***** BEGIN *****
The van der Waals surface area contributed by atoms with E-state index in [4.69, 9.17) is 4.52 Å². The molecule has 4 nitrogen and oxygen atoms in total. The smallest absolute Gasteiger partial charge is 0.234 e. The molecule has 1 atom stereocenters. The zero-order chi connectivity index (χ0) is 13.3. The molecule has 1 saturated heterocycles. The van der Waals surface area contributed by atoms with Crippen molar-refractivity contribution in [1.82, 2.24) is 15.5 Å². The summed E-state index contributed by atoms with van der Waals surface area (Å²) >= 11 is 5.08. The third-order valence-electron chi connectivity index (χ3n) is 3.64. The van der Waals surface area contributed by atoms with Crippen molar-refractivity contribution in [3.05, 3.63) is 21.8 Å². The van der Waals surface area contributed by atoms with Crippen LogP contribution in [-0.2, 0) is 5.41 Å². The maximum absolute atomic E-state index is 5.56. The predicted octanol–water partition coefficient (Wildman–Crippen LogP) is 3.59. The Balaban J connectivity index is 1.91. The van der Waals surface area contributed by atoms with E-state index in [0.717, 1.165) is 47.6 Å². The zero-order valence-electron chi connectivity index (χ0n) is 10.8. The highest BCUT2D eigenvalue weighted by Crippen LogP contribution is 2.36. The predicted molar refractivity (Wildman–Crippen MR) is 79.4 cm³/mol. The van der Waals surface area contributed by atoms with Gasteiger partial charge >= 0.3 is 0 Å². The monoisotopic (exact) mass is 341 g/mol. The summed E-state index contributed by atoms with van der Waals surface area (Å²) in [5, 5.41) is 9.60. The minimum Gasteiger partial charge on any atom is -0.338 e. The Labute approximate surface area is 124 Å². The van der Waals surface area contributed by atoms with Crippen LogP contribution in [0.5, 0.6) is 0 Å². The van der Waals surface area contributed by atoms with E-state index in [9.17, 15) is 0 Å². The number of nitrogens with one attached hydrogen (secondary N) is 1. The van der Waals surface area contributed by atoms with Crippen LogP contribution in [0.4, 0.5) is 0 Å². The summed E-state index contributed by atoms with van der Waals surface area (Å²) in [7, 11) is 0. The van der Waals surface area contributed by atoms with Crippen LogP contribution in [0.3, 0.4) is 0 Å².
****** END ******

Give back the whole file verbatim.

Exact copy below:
The van der Waals surface area contributed by atoms with E-state index in [4.69, 9.17) is 4.52 Å². The molecule has 4 nitrogen and oxygen atoms in total. The smallest absolute Gasteiger partial charge is 0.234 e. The molecule has 1 atom stereocenters. The zero-order chi connectivity index (χ0) is 13.3. The molecule has 1 saturated heterocycles. The van der Waals surface area contributed by atoms with Crippen molar-refractivity contribution in [1.82, 2.24) is 15.5 Å². The summed E-state index contributed by atoms with van der Waals surface area (Å²) >= 11 is 5.08. The third-order valence-electron chi connectivity index (χ3n) is 3.64. The van der Waals surface area contributed by atoms with Crippen molar-refractivity contribution in [3.05, 3.63) is 21.8 Å². The van der Waals surface area contributed by atoms with Crippen LogP contribution in [-0.2, 0) is 5.41 Å². The maximum absolute atomic E-state index is 5.56. The predicted octanol–water partition coefficient (Wildman–Crippen LogP) is 3.59. The Balaban J connectivity index is 1.91. The van der Waals surface area contributed by atoms with E-state index in [0.717, 1.165) is 47.6 Å². The zero-order valence-electron chi connectivity index (χ0n) is 10.8. The highest BCUT2D eigenvalue weighted by Crippen LogP contribution is 2.36. The predicted molar refractivity (Wildman–Crippen MR) is 79.4 cm³/mol. The van der Waals surface area contributed by atoms with Gasteiger partial charge >= 0.3 is 0 Å². The monoisotopic (exact) mass is 341 g/mol. The summed E-state index contributed by atoms with van der Waals surface area (Å²) in [5, 5.41) is 9.60. The minimum Gasteiger partial charge on any atom is -0.338 e. The Labute approximate surface area is 124 Å². The van der Waals surface area contributed by atoms with Crippen LogP contribution in [0.5, 0.6) is 0 Å². The van der Waals surface area contributed by atoms with E-state index in [9.17, 15) is 0 Å². The number of nitrogens with one attached hydrogen (secondary N) is 1. The van der Waals surface area contributed by atoms with Crippen LogP contribution in [0.4, 0.5) is 0 Å². The summed E-state index contributed by atoms with van der Waals surface area (Å²) in [7, 11) is 0. The van der Waals surface area contributed by atoms with Crippen LogP contribution in [0.3, 0.4) is 0 Å².